Is it possible to avoid the stress of Christmas? This once jolly festivity has become an increasingly manic occasion that puts extraordinary levels of pressure on families. Do you know that the first Monday in January is known as Divorce Day in the legal community? There’s much discussion on whether Christmas is the final straw for many couples.
I have been listening to the radio this morning, to many conversations with families in cars travelling hundreds of miles to be with loved ones, with passengers laughing (hysterically) at the thought of the traffic queues ahead. I’m sort of glad that I am staying put in Devon.
I managed to quietly get on with organising the event this year. I’ve scaled down the (naff) Christmas decorations so I didn’t get as grumpy as usual putting them up. I bought presents along the way rather than have to make a mad dash into the madness of late night, last minute Christmas shopping. I wandered into Tesco for a quick shop at the beginning of the week and managed to buy everything for Christmas dinner as all the ingredients I needed were dated 26th December. Except for the Brussels sprouts which should have been used by the 22nd. I’m sure we’ll cope if they don’t make it to the 25th.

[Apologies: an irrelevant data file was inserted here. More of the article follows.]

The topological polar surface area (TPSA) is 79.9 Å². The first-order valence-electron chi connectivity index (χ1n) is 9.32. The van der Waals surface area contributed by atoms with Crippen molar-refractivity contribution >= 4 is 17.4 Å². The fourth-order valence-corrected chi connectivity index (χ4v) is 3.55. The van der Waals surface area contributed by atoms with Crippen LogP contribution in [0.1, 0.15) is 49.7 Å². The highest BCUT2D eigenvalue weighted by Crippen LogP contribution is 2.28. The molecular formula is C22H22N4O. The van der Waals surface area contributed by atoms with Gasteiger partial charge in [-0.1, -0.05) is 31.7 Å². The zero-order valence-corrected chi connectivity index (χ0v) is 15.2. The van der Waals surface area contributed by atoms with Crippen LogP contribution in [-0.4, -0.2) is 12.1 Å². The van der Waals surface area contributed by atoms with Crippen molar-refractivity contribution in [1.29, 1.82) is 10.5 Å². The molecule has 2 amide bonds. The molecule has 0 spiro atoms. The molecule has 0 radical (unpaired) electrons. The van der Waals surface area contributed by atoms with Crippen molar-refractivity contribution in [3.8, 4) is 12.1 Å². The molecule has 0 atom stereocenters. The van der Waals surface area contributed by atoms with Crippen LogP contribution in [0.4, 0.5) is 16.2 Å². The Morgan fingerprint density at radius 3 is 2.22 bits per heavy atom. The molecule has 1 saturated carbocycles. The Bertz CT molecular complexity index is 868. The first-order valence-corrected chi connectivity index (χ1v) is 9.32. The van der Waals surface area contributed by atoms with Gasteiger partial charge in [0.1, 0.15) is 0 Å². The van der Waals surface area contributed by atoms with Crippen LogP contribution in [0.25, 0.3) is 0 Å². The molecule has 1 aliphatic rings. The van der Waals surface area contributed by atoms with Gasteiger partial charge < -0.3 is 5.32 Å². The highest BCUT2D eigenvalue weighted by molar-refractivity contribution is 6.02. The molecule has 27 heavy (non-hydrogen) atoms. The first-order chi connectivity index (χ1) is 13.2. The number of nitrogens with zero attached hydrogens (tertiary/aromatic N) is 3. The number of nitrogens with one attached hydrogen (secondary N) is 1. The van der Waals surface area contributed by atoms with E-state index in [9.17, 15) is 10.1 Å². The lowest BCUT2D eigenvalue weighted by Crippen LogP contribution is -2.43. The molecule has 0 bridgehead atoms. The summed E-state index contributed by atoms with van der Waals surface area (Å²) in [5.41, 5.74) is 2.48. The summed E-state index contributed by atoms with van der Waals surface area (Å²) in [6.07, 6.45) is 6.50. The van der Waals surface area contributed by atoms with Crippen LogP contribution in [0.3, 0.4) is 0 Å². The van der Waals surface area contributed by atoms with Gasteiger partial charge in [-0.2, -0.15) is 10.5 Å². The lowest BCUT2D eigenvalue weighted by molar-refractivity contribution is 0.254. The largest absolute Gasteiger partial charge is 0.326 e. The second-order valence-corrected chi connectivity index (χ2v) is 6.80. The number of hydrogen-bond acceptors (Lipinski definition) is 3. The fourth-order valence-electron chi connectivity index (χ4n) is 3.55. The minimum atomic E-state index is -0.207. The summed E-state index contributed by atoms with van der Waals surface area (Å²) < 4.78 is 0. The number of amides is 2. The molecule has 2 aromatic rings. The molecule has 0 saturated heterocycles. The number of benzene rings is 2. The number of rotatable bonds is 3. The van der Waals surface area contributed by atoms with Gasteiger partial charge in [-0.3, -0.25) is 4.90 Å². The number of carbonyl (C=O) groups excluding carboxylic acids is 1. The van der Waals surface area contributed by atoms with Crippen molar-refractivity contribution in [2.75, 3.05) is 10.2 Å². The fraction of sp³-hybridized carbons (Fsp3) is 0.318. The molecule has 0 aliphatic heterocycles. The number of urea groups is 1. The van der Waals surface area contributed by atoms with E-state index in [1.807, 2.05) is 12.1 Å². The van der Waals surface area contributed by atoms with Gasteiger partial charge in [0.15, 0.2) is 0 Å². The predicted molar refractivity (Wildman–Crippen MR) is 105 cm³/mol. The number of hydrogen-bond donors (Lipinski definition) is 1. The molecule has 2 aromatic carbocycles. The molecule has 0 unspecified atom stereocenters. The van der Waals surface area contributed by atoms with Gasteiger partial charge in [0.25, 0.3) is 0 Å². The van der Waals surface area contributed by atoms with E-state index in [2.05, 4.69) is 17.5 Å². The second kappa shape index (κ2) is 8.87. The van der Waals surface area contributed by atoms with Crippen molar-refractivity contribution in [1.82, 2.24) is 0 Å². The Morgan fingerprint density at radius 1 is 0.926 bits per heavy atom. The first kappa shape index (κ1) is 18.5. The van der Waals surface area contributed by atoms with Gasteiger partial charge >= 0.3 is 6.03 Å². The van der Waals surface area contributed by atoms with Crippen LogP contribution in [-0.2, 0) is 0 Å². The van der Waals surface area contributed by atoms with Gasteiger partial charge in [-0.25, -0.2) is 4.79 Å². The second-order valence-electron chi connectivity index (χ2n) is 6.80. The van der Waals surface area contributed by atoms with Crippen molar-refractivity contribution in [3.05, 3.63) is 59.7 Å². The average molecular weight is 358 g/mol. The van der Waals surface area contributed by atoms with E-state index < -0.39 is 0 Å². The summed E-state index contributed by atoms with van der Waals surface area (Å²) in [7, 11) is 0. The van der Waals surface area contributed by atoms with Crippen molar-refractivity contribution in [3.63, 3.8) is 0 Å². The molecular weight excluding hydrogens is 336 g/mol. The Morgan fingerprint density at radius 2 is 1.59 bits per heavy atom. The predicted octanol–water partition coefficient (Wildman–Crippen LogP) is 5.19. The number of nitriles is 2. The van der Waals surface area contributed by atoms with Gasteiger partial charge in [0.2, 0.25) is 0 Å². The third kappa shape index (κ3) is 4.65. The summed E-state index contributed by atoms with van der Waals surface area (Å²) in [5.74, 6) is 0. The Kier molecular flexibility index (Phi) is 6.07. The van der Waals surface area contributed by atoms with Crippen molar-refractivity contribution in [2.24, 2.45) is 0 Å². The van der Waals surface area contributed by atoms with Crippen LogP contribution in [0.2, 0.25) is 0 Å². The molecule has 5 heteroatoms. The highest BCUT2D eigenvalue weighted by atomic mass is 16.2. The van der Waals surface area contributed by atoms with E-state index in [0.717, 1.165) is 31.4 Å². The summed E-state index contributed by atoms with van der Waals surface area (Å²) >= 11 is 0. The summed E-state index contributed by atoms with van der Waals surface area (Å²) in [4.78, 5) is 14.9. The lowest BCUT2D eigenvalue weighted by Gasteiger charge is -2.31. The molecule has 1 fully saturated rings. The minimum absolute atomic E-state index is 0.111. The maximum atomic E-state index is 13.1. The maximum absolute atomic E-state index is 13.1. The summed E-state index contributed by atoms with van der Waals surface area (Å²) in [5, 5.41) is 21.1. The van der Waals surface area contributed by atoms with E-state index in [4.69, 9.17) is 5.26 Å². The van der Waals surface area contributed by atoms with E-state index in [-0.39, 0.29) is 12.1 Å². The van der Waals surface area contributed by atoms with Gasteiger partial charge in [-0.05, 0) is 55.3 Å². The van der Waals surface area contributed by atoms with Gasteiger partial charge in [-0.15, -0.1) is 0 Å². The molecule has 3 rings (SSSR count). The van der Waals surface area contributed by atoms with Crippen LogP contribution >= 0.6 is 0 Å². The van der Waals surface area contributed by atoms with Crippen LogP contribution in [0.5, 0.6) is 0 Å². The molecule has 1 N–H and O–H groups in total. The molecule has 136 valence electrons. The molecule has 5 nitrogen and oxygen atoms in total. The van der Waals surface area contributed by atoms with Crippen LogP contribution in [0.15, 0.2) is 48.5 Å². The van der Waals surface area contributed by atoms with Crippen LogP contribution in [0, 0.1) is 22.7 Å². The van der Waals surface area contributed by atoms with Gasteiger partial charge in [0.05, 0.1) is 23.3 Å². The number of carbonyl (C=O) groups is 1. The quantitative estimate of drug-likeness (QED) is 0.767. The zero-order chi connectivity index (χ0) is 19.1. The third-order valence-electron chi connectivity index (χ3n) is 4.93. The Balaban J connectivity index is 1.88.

Even so, I haven’t been able to avoid the panic entirely. My Christmas tree went up much earlier than usual when I saw so many Facebook posts about decorating trees that I just had to (had to) go and get one.
I know I’ve bought more tat than I should have done. If I totted up the actual amount I have spent on stocking fillers and presents for the dogs, I would probably be able to book a holiday to the Bahamas.
I’m currently worried that my fridge isn’t as packed to the gunnels as it should be. With just two days to go to the ‘Big Day’ there is still space for more food. Panic! I must get to Tesco/Sainsburys/Waitrose and buy more, more, more. This morning I checked on chestnuts – yes, I’ve got them – and they’re in date! But no red cabbage. Disaster. Armageddon. Christmas is ruined.
Reminiscing for a moment, I can remember when Christmas was a cosy affair. When carol singers knocked on the door and we listened to musical renditions of Silent Night and gave them a penny or mince pie – until we were old enough to sing ourselves at which point Silent Night became anything but a silent affair.
We were so excited about our selection boxes, more chocolate than we’d seen all year! Presents were Lego for the boys (not expensive sets, just red, yellow, blue or green bricks), and Tressy or Sindy for me. No stereotyping in our house. The Christmas stocking was filled with not a lot apart from a satsuma and a nut. I watched an Amazon advert this year featuring a small boy playing with a robotic dog that cost £160. £160. Good golly, Miss Molly.
However, it mustn’t be all bah humbug. At its heart, Christmas can still be an excuse for downtime, for family time, for eating, drinking and being merry. So – Merry Christmas and I’ll try not to be grumpy again until the New Year.